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Staging Process: Journey through the Stages

This is an exemplary method of a customer project, based on specific project requirements.

In software development, the staging process is a crucial step to ensure that changes to an application are smoothly transitioned into the production environment without undesired impacts. The goal of the staging process is to test, validate, and observe any installations and changes before their go-live. The process is applied to all releases and patches and encompasses a total of 28 working days until deployment to the production environment (go-live). The order of the stages must always be followed as each environment serves a specific purpose.

The following are brief explanations of the different environments used in the staging process: DEV, TEST, LAST, INT, prePROD, and PROD. It will elucidate the specific purposes and benefits of each environment and how they work together to ensure software quality and reliability.

  1. DEV Environment: The DEV environment is the initial development stage of an application. Here, developers work on new features, bug fixes, and other changes. It is an isolated environment where developers can work flexibly without impacting the functionality of other environments. This environment allows developers to test and debug a release, for example, before moving it to the next stage of the staging process.

  2. TEST Environment: The TEST environment is a replica of the production environment where extensive testing takes place. Here, developed features, bug fixes, and other changes are thoroughly tested to ensure they meet requirements and function correctly. Various types of tests are conducted, such as functional tests and smoke tests. The TEST environment helps identify and address potential issues early on before the software enters the live environment.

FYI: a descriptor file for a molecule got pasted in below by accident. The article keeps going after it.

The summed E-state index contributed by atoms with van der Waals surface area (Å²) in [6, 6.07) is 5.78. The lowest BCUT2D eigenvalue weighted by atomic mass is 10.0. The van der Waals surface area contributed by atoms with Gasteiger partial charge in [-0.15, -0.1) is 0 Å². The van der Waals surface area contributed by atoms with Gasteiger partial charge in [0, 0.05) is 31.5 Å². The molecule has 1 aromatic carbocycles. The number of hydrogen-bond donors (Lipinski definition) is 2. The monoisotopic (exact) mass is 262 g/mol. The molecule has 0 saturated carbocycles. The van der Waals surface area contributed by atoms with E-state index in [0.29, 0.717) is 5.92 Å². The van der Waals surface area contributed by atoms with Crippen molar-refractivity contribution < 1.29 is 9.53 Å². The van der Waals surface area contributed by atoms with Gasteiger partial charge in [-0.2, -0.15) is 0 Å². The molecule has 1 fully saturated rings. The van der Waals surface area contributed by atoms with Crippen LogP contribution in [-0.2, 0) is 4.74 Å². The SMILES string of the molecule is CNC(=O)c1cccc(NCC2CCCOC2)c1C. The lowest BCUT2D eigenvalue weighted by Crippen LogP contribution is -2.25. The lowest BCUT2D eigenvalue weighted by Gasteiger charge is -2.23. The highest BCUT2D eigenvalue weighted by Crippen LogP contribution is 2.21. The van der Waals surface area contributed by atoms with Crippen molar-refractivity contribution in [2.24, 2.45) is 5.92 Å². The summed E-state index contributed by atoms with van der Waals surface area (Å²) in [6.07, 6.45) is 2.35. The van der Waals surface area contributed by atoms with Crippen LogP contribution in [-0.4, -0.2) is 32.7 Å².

3. Load Test Environment: The load test environment is a specialized environment where the software is tested under realistic load conditions. Performance tests are conducted here to ensure that the application operates efficiently and stably even under high load. These tests help identify bottlenecks and vulnerabilities and verify the scalability of the application.

  4. INT Environment: The INT environment, also known as the integration environment, is where different components or modules of an application are brought together and integrated. Interfaces and interactions between different parts of the application are tested here to ensure smooth functionality and proper communication.

  5. prePROD Environment: The prePROD environment, also referred to as the pre-production environment, is an exact replica of the production environment. Extensive tests are conducted here to ensure that the software functions flawlessly in a realistic environment. Usually, final tests are performed, such as user acceptance tests or customer tests, to ensure smooth operation of the application.

  6. PROD Environment: The PROD environment, also known as the production or live environment, is where the application is actually deployed and used by users. This is where the fully tested and deployed software runs. All changes that have successfully passed through the previous environments according to the staging process are deployed in this environment.

The PROD environment is extremely important as it reflects the real-world usage of the application. Performance, reliability, and security must be ensured here. As the PROD environment is critical to production, changes and updates are carefully monitored and managed to minimize downtime and disruptions. Regular maintenance is typically performed in the PROD environment to maintain application performance and security.

The staging process aims to minimize the risks and impacts of changes to an application before transitioning them to the PROD environment. Each environment plays a crucial role in verifying the quality and stability of the software. By progressing step by step through the different environments, errors can be detected and resolved early, ultimately leading to an improved user experience and higher customer satisfaction.

If you want to learn more about staging, especially using Kubernetes with multiple pre-production setups, check out our preivious article titled 'The Art of Staging and Keeping up with Updates

Author: Tatjana Reither

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